Wednesday, February 06, 2013
Today is National Signing Day. Which means thousands of grown men have taken the day off work so they can monitor which 17 and 18 year old high school football players will fax (yes, they still use fax machines for this in 2013) a signed letter of intent to their favorite college. Thousands more grown men will spend most of their day at work monitoring these same activities via their computer. Many of these are successful, intelligent men. If this all sounds completely ridiculous to you, that's because it is. On the other hand, it's also understandable.
College Football has (over the last decade) become America's second most popular sport behind professional football (Translation: Americans like football. A lot.) and College Football is a sport where a team's success is largely determined by a University's ability to recruit, sign and develop the most talented high school football players in America. Millions (and increasingly billions) of dollars are at stake each National Signing Day. Many people do not like the attention paid to National Signing Day (or the seedy, slimy path that leads us to NSD) and I understand their reservations. Unfortunately for them, the popularity of college football recruiting isn't going anywhere. At least not for the foreseeable future. What was once something only die hard College Football fans followed has become an industry unto itself. With two nationally televised All-American games, four national recruiting websites that employ hundreds of people each and an untold number of magazines devoted exclusively to recruiting.
While recruiting is certainly an inexact science (Colin Kaepernick and his whopping total of one Division I scholarship offer come to mind), it's not as wild a guessing game as some would have you believe. Are there plenty of players who end up never coming close to fulfilling their potential each year? Absolutely. Just as there are many kids who far exceed their recruiting rankings and surpass many of their much more highly touted classmates on their school's depth charts.
Why's this? Because analysts are trying to project the next 3-5 years of an 18 year olds life. I couldn't have predicted my own collegiate career with any accuracy when I was 18 (For the record, I attended 3 different colleges in my first three years). Moreover, NFL teams with better background information, more game tape and sophisticated scouting departments regularly screw up their drafts. So it shouldn't come as a surprise that College Football recruiting is filled with "misses". Quite the opposite. With all that said, the recruiting rankings can be (and usually are) a great guide for which programs are moving in the right (or wrong) direction. Ole Miss is a great example this year. Somehow, Ole Miss is ranked in the top 15 recruiting classes in the nation this year, with a legitimate shot to land the nation's #1 overall player, #1 Offensive Lineman and #1 Wide Receiver. And Hugh Freeze would like you to shut the hell up about it, thank you very much.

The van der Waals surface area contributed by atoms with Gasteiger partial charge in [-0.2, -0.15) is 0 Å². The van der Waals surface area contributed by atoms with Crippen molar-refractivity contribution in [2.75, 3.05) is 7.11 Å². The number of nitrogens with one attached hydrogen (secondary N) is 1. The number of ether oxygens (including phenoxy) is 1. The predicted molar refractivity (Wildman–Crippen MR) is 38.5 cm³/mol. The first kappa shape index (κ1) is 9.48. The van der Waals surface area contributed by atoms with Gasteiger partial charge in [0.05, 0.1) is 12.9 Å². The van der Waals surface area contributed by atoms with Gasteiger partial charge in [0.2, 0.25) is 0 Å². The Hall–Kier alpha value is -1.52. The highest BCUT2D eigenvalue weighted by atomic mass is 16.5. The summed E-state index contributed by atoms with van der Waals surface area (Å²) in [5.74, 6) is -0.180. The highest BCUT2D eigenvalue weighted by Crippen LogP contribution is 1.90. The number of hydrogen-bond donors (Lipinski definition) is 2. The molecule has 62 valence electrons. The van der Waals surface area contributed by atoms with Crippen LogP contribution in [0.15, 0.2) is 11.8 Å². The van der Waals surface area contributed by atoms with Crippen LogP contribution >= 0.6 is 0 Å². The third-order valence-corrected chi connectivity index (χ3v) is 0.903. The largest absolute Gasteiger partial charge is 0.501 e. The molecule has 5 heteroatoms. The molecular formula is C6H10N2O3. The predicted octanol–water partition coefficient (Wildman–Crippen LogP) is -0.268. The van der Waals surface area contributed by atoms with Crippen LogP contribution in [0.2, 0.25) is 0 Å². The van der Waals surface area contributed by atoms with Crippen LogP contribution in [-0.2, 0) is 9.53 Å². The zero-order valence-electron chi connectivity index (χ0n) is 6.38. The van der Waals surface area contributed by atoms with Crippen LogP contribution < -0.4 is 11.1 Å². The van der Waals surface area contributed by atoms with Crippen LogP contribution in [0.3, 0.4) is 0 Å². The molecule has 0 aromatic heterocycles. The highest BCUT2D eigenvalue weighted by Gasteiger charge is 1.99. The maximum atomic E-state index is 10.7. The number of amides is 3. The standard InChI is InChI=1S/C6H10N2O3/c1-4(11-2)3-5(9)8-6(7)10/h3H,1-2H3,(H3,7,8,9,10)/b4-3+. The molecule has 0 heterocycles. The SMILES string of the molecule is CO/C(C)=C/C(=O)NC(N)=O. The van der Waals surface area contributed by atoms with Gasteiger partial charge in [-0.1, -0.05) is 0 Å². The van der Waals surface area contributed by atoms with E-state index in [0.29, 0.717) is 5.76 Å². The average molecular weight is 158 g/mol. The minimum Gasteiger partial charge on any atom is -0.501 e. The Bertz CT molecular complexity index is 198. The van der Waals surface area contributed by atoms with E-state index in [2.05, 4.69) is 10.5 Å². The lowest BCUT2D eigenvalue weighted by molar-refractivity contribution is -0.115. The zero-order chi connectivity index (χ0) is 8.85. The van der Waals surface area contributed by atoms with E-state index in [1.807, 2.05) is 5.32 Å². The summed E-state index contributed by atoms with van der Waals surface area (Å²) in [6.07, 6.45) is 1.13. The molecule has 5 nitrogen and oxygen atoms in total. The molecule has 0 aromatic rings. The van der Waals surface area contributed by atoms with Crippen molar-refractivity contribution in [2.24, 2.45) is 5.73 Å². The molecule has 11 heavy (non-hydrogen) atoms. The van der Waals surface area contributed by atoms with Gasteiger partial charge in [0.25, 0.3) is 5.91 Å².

Of course, the best example of recruiting rankings being a good guide for program success is current back to back BCS Champion, Alabama. Despite having a roster loaded to the gills with 4 and 5 star recruits, Nick Saban and his staff continually pull in recruiting classes in the top 2 or 3 in the country. No small feat considering that every other school is using the Tide's depth of talent to recruit against them. However, yet again, this year the Tide have pulled in either the #1 or #2 class in the country heading into today. How does Saban manage to convince kids to come to Tuscaloosa despite a roster filled with high school All-Americans? There are plenty of reasons: The program's continued success, the amount of Alabama players being drafted into the NFL, the deep pockets of Alabama's boosters (allegedly) and numerous others. Another key reason is that Saban has a proven track record of playing talented freshman when they're better than the upperclassmen at their position (Examples: Mark Ingram, Julio Jones, DJ Fluker, Amari Cooper and on and on). The best players want a chance to play, prove themselves and move onto to the NFL. Saban has proven to high school recruits that they can do just that under his watch Oh, and it also doesn't hurt that Alabama spends a shit ton of money on recruiting. Being able to bring a recruit into a place like this isn't bad either.
Now, if you look at the recruiting rankings I linked to above, you'll notice that many schools have commits from over 20+ kids. Which begs the question: If most of these guys are already committed then why is National Signing Day a big deal? Because these are 18 year old kids being wooed like NFL stars and, well, kids change their minds. Lots. Lots and lots. Just last year, a 5 star recruit named Dante Fowler, Jr. who had been committed to FSU for over a year decided on the night before National Signing Day that Florida was a better place for him. He surprised everyone and faxed his letter of intent to Gainesville the next morning. Fowler ended up being a major contributor as a freshman at Florida and will assuredly start as a true sophomore. And this sort of thing isn't an isolated case. It happens every year, all over the country and will happen multiple times tomorrow.
Did I take off work? No. Most of Florida's class is taken care of (barring any last second defections). Will I spend more time checking things on Twitter than I do working today? Most likely.
Also, one thing to keep in mind when you hear people bemoaning the circus created by the announcements of these kids today. Sometimes, a kid does something really original to announce his commitment.
And sometimes that same kid will get arrested for felony possession of a firearm and be thrown off the team in less than a year. Keep today in perspective, folks. (Also, don't tweet at recruits...dummy)